Rep. Peter King: New Snowden revelations show NSA's internal security was weak

The revelation that former government contractor Edward Snowden used relatively inexpensive software to take millions of files from the National Security Agency is a sign that the U.S. was not doing enough to protect against internal attacks on their system, a Republican lawmaker said Sunday.

“This was unprecedented, what Snowden did here.  It can never be allowed to happen again,” said Rep. Peter King, R-N.Y., who sits on both the House Homeland Security and Intelligence Communities. As in the case of Robert Hanssen, a former Federal Bureau of Investigation agent who was spied for Russian and Soviet intelligence, King said the NSA is “so concerned about outside forces penetrating their system, that they just did not take the proper precautions internally.”

A New York Times article Sunday said Snowden used “web crawler” software that is automated to search, index and back up a website to steal files from the NSA while he was working as a contractor in Hawaii. Compared to the complicated techniques employed in foreign cyber attacks, the technology is relatively cheap, widely available, and should have been caught, according to investigators.

King said that, due to changes, Snowden would not have been able to do the same thing today, “But again, there has to be a full exhaustive report and analysis, that we can't allow something like this to happen again,” he said.

He also said that the possibility that Snowden was working with the Russians – a possibility floated by House Intelligence Committee Chairman Mike Rogers on “Face the Nation” last month – “cannot in any way be ruled out.”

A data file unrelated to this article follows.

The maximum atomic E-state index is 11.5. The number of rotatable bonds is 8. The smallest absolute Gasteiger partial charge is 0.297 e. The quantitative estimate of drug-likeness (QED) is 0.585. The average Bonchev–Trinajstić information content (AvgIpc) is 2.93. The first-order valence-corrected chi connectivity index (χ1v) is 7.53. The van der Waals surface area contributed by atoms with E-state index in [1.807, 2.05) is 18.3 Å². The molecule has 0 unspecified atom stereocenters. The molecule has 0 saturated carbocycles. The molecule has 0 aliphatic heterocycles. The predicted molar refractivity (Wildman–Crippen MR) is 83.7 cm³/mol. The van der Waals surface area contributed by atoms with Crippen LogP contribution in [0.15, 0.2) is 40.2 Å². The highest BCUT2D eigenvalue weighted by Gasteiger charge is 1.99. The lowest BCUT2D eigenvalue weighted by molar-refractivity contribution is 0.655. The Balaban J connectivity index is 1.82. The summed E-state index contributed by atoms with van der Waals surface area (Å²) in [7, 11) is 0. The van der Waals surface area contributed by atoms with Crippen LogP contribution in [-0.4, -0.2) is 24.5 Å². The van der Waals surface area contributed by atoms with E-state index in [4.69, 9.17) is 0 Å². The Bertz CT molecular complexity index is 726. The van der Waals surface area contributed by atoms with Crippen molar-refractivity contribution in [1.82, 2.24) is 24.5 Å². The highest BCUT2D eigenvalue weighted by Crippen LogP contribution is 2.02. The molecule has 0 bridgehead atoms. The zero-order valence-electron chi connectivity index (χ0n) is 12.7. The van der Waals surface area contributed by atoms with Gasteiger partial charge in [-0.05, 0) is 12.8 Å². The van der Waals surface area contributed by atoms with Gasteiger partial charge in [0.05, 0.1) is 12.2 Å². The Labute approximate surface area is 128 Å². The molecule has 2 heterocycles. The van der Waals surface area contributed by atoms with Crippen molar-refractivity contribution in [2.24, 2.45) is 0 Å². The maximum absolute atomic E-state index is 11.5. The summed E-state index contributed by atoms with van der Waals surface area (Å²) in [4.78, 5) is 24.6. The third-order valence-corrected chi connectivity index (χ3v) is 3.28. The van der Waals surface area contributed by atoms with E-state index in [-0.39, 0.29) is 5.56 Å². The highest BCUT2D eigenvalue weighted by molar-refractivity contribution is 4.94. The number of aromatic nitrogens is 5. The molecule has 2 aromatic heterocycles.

On the Winter Olympics in Sochi, King assessed the security situation as “so far, so good,” but said it’s still “a dangerous situation” because there are several weeks to go.

“The worst thing we can do in any way is to anyone let their guard down between now and the end of the games,” he said.

King said Russian cooperation with the U.S. was “somewhat better” but still not as good as the Chinese, British or Greek governments, which also hosted recent Olympics.

“They are still reluctant to give intelligence that they feel would allow us to determine their sources and methods.  And also there's still a certain amount of pride, I believe, that they feel they can handle a lot of this on their own. But there's been, you know, some more sharing than there had been,” he said.

“I am real concerned, because, you know, the Russians themselves, like the Russian police and the military, there is a lot of corruption there.  That's what led to some of the previous attacks.  And they have more of a heavy-handed approach.  And they're not as able to pick up nuances, the way we are, the British are, the French, the Germans, that type thing,” King said.

  • Rebecca Kaplan

    Rebecca Kaplan is a political reporter for